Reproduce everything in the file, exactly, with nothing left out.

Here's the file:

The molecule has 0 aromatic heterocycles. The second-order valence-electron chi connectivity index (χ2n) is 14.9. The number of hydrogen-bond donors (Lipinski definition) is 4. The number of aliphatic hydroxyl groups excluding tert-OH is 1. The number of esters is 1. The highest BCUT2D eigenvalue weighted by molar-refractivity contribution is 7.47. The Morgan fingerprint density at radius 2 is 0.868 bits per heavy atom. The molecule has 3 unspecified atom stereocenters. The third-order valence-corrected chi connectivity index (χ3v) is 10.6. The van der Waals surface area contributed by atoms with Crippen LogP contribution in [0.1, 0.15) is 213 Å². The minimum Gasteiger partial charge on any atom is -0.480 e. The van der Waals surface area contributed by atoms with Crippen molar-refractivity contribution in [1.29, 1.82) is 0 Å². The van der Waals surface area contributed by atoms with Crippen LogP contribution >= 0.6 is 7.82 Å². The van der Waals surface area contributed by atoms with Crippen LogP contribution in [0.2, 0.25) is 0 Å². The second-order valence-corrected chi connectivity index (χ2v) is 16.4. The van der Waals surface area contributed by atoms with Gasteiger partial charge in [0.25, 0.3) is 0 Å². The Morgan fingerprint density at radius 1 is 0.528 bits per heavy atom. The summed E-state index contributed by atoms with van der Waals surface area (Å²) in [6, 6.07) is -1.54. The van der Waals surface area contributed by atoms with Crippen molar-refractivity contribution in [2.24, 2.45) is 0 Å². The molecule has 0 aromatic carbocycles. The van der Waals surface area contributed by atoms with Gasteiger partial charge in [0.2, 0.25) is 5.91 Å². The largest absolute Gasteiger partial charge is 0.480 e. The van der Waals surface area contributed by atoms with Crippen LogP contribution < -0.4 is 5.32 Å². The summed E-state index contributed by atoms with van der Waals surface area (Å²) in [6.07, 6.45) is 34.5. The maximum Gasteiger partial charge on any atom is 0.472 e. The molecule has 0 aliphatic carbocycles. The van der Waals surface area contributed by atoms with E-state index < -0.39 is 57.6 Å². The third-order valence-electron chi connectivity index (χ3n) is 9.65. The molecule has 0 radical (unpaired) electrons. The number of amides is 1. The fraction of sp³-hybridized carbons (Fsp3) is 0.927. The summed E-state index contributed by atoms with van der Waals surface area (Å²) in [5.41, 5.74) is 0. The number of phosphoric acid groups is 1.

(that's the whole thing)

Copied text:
The molecule has 0 aromatic heterocycles. The second-order valence-electron chi connectivity index (χ2n) is 14.9. The number of hydrogen-bond donors (Lipinski definition) is 4. The number of aliphatic hydroxyl groups excluding tert-OH is 1. The number of esters is 1. The highest BCUT2D eigenvalue weighted by molar-refractivity contribution is 7.47. The Morgan fingerprint density at radius 2 is 0.868 bits per heavy atom. The molecule has 3 unspecified atom stereocenters. The third-order valence-corrected chi connectivity index (χ3v) is 10.6. The van der Waals surface area contributed by atoms with Crippen LogP contribution in [0.1, 0.15) is 213 Å². The minimum Gasteiger partial charge on any atom is -0.480 e. The van der Waals surface area contributed by atoms with Crippen molar-refractivity contribution in [1.29, 1.82) is 0 Å². The van der Waals surface area contributed by atoms with Crippen LogP contribution >= 0.6 is 7.82 Å². The van der Waals surface area contributed by atoms with Crippen LogP contribution in [0.2, 0.25) is 0 Å². The second-order valence-corrected chi connectivity index (χ2v) is 16.4. The van der Waals surface area contributed by atoms with Gasteiger partial charge in [0.25, 0.3) is 0 Å². The Morgan fingerprint density at radius 1 is 0.528 bits per heavy atom. The summed E-state index contributed by atoms with van der Waals surface area (Å²) in [6, 6.07) is -1.54. The van der Waals surface area contributed by atoms with Crippen molar-refractivity contribution in [2.24, 2.45) is 0 Å². The molecule has 0 aromatic carbocycles. The van der Waals surface area contributed by atoms with Gasteiger partial charge in [0.2, 0.25) is 5.91 Å². The largest absolute Gasteiger partial charge is 0.480 e. The van der Waals surface area contributed by atoms with Crippen LogP contribution < -0.4 is 5.32 Å². The summed E-state index contributed by atoms with van der Waals surface area (Å²) in [6.07, 6.45) is 34.5. The maximum Gasteiger partial charge on any atom is 0.472 e. The molecule has 0 aliphatic carbocycles. The van der Waals surface area contributed by atoms with E-state index < -0.39 is 57.6 Å². The third-order valence-electron chi connectivity index (χ3n) is 9.65. The molecule has 0 radical (unpaired) electrons. The number of amides is 1. The fraction of sp³-hybridized carbons (Fsp3) is 0.927. The summed E-state index contributed by atoms with van der Waals surface area (Å²) in [5.41, 5.74) is 0. The number of phosphoric acid groups is 1.